Herein I provide information from my measurements and what others have said, suitably digested.
The IACM is a simple stepper motor, one-quarter turn each step. One winding turns it one way, the other the other.
I measured each winding at 50 ohms.
The factory service manual states that pintle projection should be no more than 1 inch, mine was 1 1/8”. I was able to retract the pintle by wiggling while pushing, thanks to an Allpar member.
(Chrysler assumes the mechanic has Chrysler’s special scan tool which can command things to occur. Another member suggested that just powering the ECM would retract it, I did not try that.)
Others claimed the ECM would figure out the right pintle position somehow. While that may eventually be true, I judge it better when having start/idle problems to begin with what Chrysler specifies. (The IACM depends on the MAP sensor to know the engine is running as manifold pressure decreases. It cannot use the O2 sensor initially as it must be hot to work properly, it is electrically heated in addition to exhaust heat so will warm up quickly.)
BTW, after you lose a screw, you may want to know that the attaching screw thread is 10-32, shank 5/8”, pan head. Screwdriver is Torx T25. If substituting with standard screw note that the Chrysler screw has locking compound on the threads so you need to use similar or a lockwasher. Yes, standard US fine thread, not metric.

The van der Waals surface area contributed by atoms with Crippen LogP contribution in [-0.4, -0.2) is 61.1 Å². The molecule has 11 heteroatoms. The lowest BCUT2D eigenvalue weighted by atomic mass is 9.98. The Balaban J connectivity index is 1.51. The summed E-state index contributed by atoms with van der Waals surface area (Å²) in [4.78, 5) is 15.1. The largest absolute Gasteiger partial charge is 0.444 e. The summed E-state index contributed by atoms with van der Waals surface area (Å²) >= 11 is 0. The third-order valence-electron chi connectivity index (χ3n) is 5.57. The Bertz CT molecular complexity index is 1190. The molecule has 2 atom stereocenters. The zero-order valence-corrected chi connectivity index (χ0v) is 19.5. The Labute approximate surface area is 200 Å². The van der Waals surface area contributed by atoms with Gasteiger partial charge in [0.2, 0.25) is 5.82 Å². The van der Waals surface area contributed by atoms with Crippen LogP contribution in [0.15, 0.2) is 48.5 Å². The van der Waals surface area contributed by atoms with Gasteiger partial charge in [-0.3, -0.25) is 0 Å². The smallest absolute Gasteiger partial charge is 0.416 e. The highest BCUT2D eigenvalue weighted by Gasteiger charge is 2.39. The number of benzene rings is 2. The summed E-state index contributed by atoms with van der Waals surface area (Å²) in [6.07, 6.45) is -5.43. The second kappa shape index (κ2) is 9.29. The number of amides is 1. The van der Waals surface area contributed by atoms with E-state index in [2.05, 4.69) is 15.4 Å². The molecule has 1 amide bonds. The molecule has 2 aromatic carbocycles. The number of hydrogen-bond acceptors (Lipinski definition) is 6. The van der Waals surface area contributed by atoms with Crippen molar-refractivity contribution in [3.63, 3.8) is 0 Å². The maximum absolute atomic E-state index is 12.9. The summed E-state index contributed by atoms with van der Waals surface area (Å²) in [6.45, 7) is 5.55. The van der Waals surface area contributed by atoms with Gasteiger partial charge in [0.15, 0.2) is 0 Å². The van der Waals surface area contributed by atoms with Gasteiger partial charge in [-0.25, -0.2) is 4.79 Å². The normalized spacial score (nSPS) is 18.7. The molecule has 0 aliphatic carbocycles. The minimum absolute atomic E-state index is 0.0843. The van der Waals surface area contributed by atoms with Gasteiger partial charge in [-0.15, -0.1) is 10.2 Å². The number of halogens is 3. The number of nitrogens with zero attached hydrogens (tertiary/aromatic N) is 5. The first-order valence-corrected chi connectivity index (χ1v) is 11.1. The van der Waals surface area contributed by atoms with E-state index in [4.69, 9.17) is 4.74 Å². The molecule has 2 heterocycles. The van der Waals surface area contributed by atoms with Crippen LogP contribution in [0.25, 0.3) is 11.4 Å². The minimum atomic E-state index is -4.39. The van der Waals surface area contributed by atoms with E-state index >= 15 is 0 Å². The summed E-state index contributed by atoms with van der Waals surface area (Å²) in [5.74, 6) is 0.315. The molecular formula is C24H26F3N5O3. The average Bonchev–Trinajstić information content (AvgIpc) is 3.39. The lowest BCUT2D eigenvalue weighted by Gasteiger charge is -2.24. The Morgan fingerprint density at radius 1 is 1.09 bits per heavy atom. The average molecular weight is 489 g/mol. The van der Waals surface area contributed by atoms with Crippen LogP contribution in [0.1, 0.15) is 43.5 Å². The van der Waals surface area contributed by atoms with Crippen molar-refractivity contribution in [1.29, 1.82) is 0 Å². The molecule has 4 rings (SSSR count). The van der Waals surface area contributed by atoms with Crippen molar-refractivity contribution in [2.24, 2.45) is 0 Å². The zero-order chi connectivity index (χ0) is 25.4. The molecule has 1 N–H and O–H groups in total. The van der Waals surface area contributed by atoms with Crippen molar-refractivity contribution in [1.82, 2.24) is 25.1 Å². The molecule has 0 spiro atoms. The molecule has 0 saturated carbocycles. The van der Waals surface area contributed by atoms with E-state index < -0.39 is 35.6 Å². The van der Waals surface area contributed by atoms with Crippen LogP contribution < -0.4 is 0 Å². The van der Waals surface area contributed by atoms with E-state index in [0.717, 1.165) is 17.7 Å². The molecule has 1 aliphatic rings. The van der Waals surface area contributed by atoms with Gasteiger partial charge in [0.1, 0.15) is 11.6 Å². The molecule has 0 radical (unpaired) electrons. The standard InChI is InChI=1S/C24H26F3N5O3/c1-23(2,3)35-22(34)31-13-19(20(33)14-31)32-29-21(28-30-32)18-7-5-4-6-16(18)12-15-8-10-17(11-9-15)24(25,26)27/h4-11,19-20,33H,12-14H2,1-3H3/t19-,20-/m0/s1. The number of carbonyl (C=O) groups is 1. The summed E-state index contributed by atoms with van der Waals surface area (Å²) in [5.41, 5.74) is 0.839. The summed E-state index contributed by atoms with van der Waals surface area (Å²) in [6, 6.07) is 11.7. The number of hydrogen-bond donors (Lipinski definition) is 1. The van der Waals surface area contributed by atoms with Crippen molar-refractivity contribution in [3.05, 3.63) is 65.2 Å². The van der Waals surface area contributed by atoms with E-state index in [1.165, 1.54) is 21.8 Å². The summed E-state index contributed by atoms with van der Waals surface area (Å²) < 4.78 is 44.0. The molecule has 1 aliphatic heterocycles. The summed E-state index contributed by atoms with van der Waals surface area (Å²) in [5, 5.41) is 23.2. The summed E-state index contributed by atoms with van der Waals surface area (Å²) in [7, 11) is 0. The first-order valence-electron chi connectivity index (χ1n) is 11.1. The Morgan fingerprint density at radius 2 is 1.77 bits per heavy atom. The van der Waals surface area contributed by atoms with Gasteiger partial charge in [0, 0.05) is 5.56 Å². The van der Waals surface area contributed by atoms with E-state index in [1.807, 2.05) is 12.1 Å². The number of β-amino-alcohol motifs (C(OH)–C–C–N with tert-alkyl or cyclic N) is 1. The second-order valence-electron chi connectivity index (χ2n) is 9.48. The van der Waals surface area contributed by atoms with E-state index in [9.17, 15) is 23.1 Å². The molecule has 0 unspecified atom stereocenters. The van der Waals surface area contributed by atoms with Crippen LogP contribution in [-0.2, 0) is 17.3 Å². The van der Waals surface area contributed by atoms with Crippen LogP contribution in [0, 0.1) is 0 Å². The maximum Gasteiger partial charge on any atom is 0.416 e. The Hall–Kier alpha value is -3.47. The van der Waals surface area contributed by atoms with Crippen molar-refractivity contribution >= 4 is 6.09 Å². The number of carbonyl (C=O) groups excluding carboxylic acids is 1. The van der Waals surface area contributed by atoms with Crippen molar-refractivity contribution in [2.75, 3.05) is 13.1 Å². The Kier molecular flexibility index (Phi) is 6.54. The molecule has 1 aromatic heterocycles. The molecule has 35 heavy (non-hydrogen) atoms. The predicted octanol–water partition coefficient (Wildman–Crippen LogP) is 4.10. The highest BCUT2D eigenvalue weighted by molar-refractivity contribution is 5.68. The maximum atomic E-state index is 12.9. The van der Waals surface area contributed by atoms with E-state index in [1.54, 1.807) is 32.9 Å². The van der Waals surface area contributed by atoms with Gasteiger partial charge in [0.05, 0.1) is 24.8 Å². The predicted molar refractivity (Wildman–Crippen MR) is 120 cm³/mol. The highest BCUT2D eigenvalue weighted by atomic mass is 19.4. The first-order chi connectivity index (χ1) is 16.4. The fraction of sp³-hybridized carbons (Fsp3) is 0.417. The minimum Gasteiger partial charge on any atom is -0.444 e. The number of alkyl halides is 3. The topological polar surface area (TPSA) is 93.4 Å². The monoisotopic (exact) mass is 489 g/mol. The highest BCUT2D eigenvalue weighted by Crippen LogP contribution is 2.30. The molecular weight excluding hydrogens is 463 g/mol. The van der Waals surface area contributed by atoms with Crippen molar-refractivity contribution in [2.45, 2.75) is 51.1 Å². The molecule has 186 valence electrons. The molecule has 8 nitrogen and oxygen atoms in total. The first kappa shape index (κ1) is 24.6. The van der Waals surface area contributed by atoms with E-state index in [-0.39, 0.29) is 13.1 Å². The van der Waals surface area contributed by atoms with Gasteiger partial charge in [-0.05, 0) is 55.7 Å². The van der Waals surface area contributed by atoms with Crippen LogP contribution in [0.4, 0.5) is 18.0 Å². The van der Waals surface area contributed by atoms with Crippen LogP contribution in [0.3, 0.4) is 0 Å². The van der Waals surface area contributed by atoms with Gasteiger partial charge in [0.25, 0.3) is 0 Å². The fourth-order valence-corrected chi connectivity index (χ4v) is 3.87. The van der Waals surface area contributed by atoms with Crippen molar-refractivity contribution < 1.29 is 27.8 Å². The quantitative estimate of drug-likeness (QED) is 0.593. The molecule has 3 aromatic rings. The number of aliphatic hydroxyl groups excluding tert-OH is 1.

(Removing the IACM by itself is awkward by because there is limited clearance to the brake master cylinder. Fortunately I had a hex-to-¼” square drive adapter so could use a ¼” ratchet. Magnetism is desirable as holding the screw while taking it out of the area is somewhat awkward. Magnetism is desirable as holding the screw while taking it out of the area is somewhat awkward, I’m going to put a strip magnet in my special bit set and ¼” ratchet set, as some adapters are only weakly magnetized. And find my grabber tool.)